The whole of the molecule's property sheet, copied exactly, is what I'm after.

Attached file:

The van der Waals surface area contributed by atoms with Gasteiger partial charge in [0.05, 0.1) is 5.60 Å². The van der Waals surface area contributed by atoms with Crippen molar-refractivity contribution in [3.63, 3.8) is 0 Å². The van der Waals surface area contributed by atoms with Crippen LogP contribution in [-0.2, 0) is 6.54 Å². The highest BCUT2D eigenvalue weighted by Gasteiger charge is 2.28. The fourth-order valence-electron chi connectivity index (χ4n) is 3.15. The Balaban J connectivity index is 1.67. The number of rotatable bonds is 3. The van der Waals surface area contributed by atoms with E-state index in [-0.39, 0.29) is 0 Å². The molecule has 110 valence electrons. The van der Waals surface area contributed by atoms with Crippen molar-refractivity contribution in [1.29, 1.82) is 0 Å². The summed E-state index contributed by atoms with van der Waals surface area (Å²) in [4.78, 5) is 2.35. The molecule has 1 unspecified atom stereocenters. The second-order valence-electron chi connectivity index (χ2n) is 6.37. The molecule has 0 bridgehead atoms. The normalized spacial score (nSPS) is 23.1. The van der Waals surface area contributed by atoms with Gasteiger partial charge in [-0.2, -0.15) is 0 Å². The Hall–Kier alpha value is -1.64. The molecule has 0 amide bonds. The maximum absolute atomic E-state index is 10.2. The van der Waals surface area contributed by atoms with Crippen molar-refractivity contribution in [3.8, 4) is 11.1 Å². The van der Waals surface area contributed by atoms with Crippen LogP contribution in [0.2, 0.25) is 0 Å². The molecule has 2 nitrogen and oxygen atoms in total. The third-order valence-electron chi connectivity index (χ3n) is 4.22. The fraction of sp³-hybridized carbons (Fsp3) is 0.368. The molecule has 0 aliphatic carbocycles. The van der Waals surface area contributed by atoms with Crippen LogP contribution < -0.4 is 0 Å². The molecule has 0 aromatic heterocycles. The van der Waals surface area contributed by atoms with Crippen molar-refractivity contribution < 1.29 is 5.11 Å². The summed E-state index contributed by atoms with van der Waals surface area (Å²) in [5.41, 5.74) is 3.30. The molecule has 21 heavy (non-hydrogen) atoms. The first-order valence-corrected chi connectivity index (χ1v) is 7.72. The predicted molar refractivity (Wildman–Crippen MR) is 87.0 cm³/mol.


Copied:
The van der Waals surface area contributed by atoms with Gasteiger partial charge in [0.05, 0.1) is 5.60 Å². The van der Waals surface area contributed by atoms with Crippen molar-refractivity contribution in [3.63, 3.8) is 0 Å². The van der Waals surface area contributed by atoms with Crippen LogP contribution in [-0.2, 0) is 6.54 Å². The highest BCUT2D eigenvalue weighted by Gasteiger charge is 2.28. The fourth-order valence-electron chi connectivity index (χ4n) is 3.15. The Balaban J connectivity index is 1.67. The number of rotatable bonds is 3. The van der Waals surface area contributed by atoms with E-state index in [-0.39, 0.29) is 0 Å². The molecule has 110 valence electrons. The van der Waals surface area contributed by atoms with Crippen molar-refractivity contribution in [1.29, 1.82) is 0 Å². The summed E-state index contributed by atoms with van der Waals surface area (Å²) in [4.78, 5) is 2.35. The molecule has 1 unspecified atom stereocenters. The second-order valence-electron chi connectivity index (χ2n) is 6.37. The molecule has 0 bridgehead atoms. The normalized spacial score (nSPS) is 23.1. The van der Waals surface area contributed by atoms with Gasteiger partial charge in [-0.2, -0.15) is 0 Å². The Hall–Kier alpha value is -1.64. The molecule has 0 amide bonds. The maximum absolute atomic E-state index is 10.2. The van der Waals surface area contributed by atoms with Crippen molar-refractivity contribution in [3.8, 4) is 11.1 Å². The van der Waals surface area contributed by atoms with Crippen LogP contribution in [0.2, 0.25) is 0 Å². The molecule has 2 nitrogen and oxygen atoms in total. The third-order valence-electron chi connectivity index (χ3n) is 4.22. The fraction of sp³-hybridized carbons (Fsp3) is 0.368. The molecule has 0 aliphatic carbocycles. The van der Waals surface area contributed by atoms with Crippen LogP contribution < -0.4 is 0 Å². The molecule has 0 aromatic heterocycles. The van der Waals surface area contributed by atoms with Crippen molar-refractivity contribution < 1.29 is 5.11 Å². The summed E-state index contributed by atoms with van der Waals surface area (Å²) in [5.41, 5.74) is 3.30. The molecule has 21 heavy (non-hydrogen) atoms. The first-order valence-corrected chi connectivity index (χ1v) is 7.72. The predicted molar refractivity (Wildman–Crippen MR) is 87.0 cm³/mol.